Playing sports was a big part of many of our childhoods. And it’s for good reason; learning and practicing a sport can build self-esteem and confidence for kids, and team sports can build important social connections. Playing sports also helps kids stay physically active, which has enormous benefits for their mental health.
The same goes for kids with ADHD. If your child faces ADHD symptoms, playing sports can be an excellent way to help them burn off extra energy, make social connections, and build their self-esteem.
However, kids with ADHD may have unique challenges that need to be considered when enrolling them in a sports program, especially team sports.
For example, kids with ADHD could have a hard time paying attention to instructions, which could cause them to miss important details of the game. Kids and teens with ADHD could also have a harder time with emotion regulation, which means they could have angry or emotional outbursts when they lose a game.
But that doesn’t mean that your child with ADHD needs to stay away from sports — quite the opposite! Participating in sports can be very beneficial for kids and teens with ADHD. In this article, I’ll talk about 7 different sports that could be good choices for your child with ADHD, and give you tips for helping your child succeed in sports.
Which are better: Team sports or individual sports?
The question of team sports vs. individual sports doesn’t have a “correct” answer — this is something that’s highly dependent upon who your child is as a person. No two people with ADHD are alike, although they do share symptoms and challenges. This means that some kids and teens with ADHD may prefer team sports, while others prefer individual sports.
Individual sports may be a better fit for many kids with ADHD. This is mostly due to the fact that participating in an individual sport can give your child the personalized instruction and guidance they may need to master a sport. Receiving this guidance, and slowly improving at the sport, could give your child a sense of mastery and confidence.
But one study found that kids with ADHD are twice as likely to be drawn to competitive team sports than to individual sports. Kids with ADHD also tend to gravitate toward higher-risk contact sports like football, perhaps because of increased impulsivity and risk-taking behaviors.
Your child may prefer individual sports to be able to master skills on their own time. But they could also be motivated to compete in team sports as well. Be collaborative, and give your child options. They’re more likely to stick to a sport that they enjoy rather than one they’ve been pressured into.
Recommend reading: The Best Games for Kids with ADHD
Best sports for kids with ADHD
We’ve gathered several of the best sports for your child with ADHD. It’s important to choose the right sport. You can motivate your ADHD child to play sports by taking into account what their interests are. Take their unique personality traits and temperament into account, instead of just focusing on their ADHD symptoms.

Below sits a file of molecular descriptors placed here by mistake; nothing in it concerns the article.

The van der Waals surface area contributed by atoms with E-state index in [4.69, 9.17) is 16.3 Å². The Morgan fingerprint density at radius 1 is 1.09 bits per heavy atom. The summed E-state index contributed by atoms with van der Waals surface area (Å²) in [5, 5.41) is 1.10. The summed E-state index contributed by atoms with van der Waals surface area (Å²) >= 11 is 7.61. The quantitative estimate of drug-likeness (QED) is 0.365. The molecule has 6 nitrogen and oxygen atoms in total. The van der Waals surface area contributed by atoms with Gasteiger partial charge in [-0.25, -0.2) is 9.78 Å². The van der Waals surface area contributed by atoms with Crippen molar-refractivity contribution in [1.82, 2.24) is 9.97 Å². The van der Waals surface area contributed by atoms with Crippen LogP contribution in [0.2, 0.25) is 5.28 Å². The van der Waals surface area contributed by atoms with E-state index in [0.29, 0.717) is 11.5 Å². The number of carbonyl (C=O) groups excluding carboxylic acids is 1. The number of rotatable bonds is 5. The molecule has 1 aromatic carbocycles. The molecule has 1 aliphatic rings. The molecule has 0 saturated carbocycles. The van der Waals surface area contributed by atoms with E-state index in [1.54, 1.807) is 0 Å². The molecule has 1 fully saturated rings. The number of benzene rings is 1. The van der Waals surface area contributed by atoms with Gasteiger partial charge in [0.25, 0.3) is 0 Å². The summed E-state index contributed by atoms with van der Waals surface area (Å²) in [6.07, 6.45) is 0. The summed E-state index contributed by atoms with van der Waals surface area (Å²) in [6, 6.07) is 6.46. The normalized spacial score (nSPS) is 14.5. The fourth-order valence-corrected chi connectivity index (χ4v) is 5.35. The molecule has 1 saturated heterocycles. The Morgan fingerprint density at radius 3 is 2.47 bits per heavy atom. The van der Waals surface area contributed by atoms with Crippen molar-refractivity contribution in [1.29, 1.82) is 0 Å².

Swimming can be a great sport choice for kids with ADHD because it provides the perfect balance between individual and team sports. Kids can get individual guidance from their coach, while still competing as part of a swim team. Olympian swimmer Michael Phelps has even said that swimming helped him manage his own ADHD symptoms!
There is research evidence that martial arts, especially taekwondo, can improve executive functioning skills. These skills are important for tasks like planning, goal-setting, and self-regulation, but ADHD often causes impairments in these areas. By participating in martial arts, kids with ADHD may be able to counteract some of these impairments.
Like swimming, gymnastics can also provide your child with a good balance between individual and team sports. The equipment used in gymnastics may also help your child with sensory processing issues — something that many kids with ADHD experience.
Tennis is a great sport option for children with ADHD who prefer to play individual sports. Since this sport is fast-paced, it may be able to hold your child’s attention for longer than other individual sports like golf. Kids can play doubles tennis if they want some benefits of teamwork without having to play with a whole team.
Soccer is one of the most physically demanding team sport. Players need to run across large fields for long periods of time. This can be a great way to help your child burn off some extra hyperactive energy or sweat out frustration.
Joining a track team is an excellent choice for many teens with ADHD. On a track team, your child can choose the specific sport that they want to excel at, and master this skill at their own pace. But since they’re on a team, they will get the encouragement and camaraderie that they may lack at school.
Baseball may seem like it would be difficult for a child with ADHD because there tends to be a lot of down time (for example, when waiting to be up to bat). But, if your child is up to it, this classic sport can teach them important skills like patience and self-control. Some children with ADHD may need some accommodations to play baseball, like being assigned continuous drills during practice.
Playing sports can be a great way for your child with ADHD to benefit from physical exercise as well as learn important life skills like teamwork and skill mastery. With the right coach and experience, sports can strengthen your child’s self-esteem and give them something to be proud of. Both individual and team sports have their benefits, so talk with your child to weigh all the options.